David Bourget (Western Ontario)
David Chalmers (ANU, NYU)
Rafael De Clercq
Jack Alan Reynolds
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Phenomenology and the Cognitive Sciences 11 (1):69-78 (2012)
The present paper briefly reviews recent advances in spatial cognition. A central tenet in spatial cognition is that spatial information is simultaneously encoded in multiple formats. It also appears that at the level of neural processing there is no clear distinction between the representation of space and the control of action. I will argue that these findings offer novel insight into the nature of dance and choreography and that the concepts used by cognitive neuroscientists to frame their findings can be fruitfully applied in a choreographic setting. Finally, I will speculate that both dancing oneself and watching dance may enhance one’s experience of space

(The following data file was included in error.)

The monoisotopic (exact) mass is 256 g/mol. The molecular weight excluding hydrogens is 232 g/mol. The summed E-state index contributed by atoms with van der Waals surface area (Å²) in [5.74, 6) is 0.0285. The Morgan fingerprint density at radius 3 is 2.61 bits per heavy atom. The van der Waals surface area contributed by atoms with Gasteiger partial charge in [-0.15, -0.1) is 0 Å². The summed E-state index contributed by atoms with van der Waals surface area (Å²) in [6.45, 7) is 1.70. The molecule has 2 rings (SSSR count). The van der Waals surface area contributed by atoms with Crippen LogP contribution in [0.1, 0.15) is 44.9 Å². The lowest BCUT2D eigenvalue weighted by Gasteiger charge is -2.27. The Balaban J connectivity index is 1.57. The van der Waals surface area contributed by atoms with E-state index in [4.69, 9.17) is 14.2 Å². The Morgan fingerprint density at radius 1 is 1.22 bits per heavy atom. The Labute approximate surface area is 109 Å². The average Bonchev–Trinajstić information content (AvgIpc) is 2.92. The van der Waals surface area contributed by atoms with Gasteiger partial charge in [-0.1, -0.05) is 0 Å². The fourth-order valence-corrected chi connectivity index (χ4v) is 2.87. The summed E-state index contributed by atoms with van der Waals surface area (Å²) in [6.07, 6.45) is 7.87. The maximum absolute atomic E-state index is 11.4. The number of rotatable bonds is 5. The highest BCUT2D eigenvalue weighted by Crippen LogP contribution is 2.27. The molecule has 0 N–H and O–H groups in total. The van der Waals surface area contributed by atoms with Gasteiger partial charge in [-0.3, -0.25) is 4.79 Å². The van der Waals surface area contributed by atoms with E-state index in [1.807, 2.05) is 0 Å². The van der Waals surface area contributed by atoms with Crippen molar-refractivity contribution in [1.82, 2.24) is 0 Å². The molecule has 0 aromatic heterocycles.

|Keywords||Dance Space Spatial cognition Cognitive neuroscience Representation of space Brain|
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References found in this work BETA
Neil Burgess (2006). Spatial Memory: How Egocentric and Allocentric Combine. Trends in Cognitive Sciences 10 (12):551-557.
M. Husain & P. Nachev (2007). Space and the Parietal Cortex. Trends in Cognitive Sciences 11 (1):30-36.
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